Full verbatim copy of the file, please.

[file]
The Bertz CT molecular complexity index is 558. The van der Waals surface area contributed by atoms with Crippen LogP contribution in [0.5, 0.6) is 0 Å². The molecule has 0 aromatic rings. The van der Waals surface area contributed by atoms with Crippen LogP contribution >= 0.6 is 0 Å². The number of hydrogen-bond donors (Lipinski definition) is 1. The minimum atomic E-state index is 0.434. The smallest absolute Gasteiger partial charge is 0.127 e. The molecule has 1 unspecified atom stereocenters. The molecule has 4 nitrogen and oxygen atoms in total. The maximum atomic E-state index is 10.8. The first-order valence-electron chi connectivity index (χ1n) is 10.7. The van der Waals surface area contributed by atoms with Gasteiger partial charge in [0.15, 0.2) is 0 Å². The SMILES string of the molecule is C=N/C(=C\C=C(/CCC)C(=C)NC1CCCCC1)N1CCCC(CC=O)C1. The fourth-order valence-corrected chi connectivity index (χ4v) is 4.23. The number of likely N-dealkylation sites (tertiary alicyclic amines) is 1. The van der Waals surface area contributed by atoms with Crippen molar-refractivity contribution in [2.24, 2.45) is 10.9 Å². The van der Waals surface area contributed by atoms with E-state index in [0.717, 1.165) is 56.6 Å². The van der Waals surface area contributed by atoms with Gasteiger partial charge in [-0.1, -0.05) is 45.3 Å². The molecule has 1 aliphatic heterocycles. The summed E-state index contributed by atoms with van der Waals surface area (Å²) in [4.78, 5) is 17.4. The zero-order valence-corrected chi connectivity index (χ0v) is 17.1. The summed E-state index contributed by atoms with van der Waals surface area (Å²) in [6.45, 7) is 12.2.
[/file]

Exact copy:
The Bertz CT molecular complexity index is 558. The van der Waals surface area contributed by atoms with Crippen LogP contribution in [0.5, 0.6) is 0 Å². The molecule has 0 aromatic rings. The van der Waals surface area contributed by atoms with Crippen LogP contribution >= 0.6 is 0 Å². The number of hydrogen-bond donors (Lipinski definition) is 1. The minimum atomic E-state index is 0.434. The smallest absolute Gasteiger partial charge is 0.127 e. The molecule has 1 unspecified atom stereocenters. The molecule has 4 nitrogen and oxygen atoms in total. The maximum atomic E-state index is 10.8. The first-order valence-electron chi connectivity index (χ1n) is 10.7. The van der Waals surface area contributed by atoms with Gasteiger partial charge in [0.15, 0.2) is 0 Å². The SMILES string of the molecule is C=N/C(=C\C=C(/CCC)C(=C)NC1CCCCC1)N1CCCC(CC=O)C1. The fourth-order valence-corrected chi connectivity index (χ4v) is 4.23. The number of likely N-dealkylation sites (tertiary alicyclic amines) is 1. The van der Waals surface area contributed by atoms with Crippen molar-refractivity contribution in [2.24, 2.45) is 10.9 Å². The van der Waals surface area contributed by atoms with E-state index in [0.717, 1.165) is 56.6 Å². The van der Waals surface area contributed by atoms with Gasteiger partial charge in [-0.1, -0.05) is 45.3 Å². The molecule has 1 aliphatic heterocycles. The summed E-state index contributed by atoms with van der Waals surface area (Å²) in [4.78, 5) is 17.4. The zero-order valence-corrected chi connectivity index (χ0v) is 17.1. The summed E-state index contributed by atoms with van der Waals surface area (Å²) in [6.45, 7) is 12.2.